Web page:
Hello again, and welcome to March! How is it possible?! We’ve now completed two in-depth studies of two small books in Scripture (Jude and Philemon), and today, we launch into the third small book together: 3 John. I hope that these past two months have truly whet your appetite for Bible study, so let’s not wait any longer.
The tiny, little book of 3 John boasts a whopping total of 15 verses. You blink, and you miss it! But, don’t miss this one. It’s packed full of timely truth and valuable principles to apply to our lives today, and I can hardly wait to spend the next several weeks unpacking all of it with you.
The beloved disciple, John, is the author of this small book, along with 1 and 2 John, the Gospel of John, and the book of Revelation. John was Jesus’s closest friend and disciple, and this fact always makes me lean in to his words. His first-hand, eyewitness testimony to the life, ministry, death, and resurrection of Jesus provides an incredibly unique perspective. It’s like this…you could read details and facts about my husband’s life and then share that information with someone else, but if I talked about him, it would be so much different. I know him so well, better than anyone else, and my knowledge and insight into who he is would allow anyone to really understand him and know him. That’s how it is with John and Jesus. They were best friends.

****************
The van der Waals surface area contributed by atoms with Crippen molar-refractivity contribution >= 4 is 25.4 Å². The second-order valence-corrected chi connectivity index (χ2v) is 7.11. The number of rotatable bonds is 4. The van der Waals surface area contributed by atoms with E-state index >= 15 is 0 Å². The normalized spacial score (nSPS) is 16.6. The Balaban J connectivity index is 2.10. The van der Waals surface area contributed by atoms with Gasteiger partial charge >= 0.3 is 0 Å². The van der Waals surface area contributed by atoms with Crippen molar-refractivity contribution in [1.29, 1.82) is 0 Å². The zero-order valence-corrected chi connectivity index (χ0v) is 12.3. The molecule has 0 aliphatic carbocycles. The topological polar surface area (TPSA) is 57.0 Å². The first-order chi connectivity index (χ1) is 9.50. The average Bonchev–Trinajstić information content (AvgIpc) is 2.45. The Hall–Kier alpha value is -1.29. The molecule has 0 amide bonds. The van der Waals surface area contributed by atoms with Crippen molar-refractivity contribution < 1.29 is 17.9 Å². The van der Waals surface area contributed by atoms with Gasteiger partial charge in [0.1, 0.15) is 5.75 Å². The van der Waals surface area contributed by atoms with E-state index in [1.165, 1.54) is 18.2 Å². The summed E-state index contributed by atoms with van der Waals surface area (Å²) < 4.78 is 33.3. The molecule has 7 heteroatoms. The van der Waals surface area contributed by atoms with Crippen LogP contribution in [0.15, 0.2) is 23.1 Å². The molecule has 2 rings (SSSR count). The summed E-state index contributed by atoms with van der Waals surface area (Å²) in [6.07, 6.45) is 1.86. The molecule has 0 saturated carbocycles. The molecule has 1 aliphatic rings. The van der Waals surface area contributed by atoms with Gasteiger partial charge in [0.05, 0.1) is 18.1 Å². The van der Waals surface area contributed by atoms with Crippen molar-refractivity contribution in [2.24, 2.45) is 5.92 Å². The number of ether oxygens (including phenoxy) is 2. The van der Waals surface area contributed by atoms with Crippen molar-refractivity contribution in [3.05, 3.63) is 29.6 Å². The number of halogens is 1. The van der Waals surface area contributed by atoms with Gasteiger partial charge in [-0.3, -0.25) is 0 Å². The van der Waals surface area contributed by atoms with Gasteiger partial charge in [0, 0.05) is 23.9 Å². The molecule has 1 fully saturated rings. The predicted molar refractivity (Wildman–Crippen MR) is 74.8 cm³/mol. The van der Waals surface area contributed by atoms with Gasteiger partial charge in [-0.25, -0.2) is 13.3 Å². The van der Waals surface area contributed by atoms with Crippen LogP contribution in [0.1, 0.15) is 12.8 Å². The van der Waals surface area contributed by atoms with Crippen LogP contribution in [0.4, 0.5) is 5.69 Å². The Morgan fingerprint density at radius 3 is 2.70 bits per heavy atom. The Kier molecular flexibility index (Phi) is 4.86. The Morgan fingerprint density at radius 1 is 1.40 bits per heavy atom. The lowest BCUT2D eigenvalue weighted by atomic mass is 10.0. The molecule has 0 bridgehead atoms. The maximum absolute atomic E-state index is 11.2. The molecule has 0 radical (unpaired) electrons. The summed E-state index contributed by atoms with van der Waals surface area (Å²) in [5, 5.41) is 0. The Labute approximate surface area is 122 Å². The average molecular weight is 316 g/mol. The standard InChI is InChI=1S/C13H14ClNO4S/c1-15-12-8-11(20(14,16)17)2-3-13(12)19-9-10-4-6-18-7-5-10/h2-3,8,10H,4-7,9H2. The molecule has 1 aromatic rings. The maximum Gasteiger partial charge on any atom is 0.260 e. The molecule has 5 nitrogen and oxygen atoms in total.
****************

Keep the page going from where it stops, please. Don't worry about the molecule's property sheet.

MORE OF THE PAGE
It’s not surprising to me, then, that one of the key words in the book of 3 John is “truth.” Jesus said that He was “The Truth,” and I can only conclude that “truth” was toward the top of John’s priority list when communicating with others in his writing. While the main theme of the book of 3 John is Christian hospitality (which we’ll address in a few weeks), there’s this emphasis on truth, and specifically, “walking in the truth,” which is where I want us to land today.
John wrote this letter to his friend and brother in the faith, Gaius, who was noted by John for his “faithfulness to the truth” (verse 3) and for “walking in the truth.” (verse 4) In other words, Gaius’s character and conduct were increasingly conforming to Christian truth. He was becoming more like Jesus in thought, word, and deed.
I find this mention of upstanding character to be so refreshing and equally convicting. We hear so often the phrase, “Jesus meets you where you are.” While packed full of good intention, that phrase is only about 50% of the truth. Yes, Jesus meets us where we are, AND He loves us too much to leave us there.
SANCTIFICATION: to make holy; set apart as sacred; consecrate; to purify or free from sin
If our goal or aim is not to become more like Jesus, then our priorities are off. Lots of small steps in the same direction for a long time is what it looks like to “walk in the truth.” This idea of our sanctification is of such importance to the heart of God, that He reveals His will for us IS our sanctification.
“It is God’s will that you should be sanctified.” 1 Thessalonians 4:3a
As I ponder this high calling to walk in the truth and to be conformed in conduct and character to truth, it ushers in much conviction. Am I faithful to the truth? Do I walk in the truth? Am I choosing to conform to truth as opposed to the ways of this world? Gaius was commended for his worthy walk. His life in every way was marked by truth. Is mine? Is yours?
“Do not conform to the pattern of this world, but be transformed by the renewing of your mind. Then you will be able to test and approve what God’s will is—His good, pleasing and perfect will.” Romans 12:2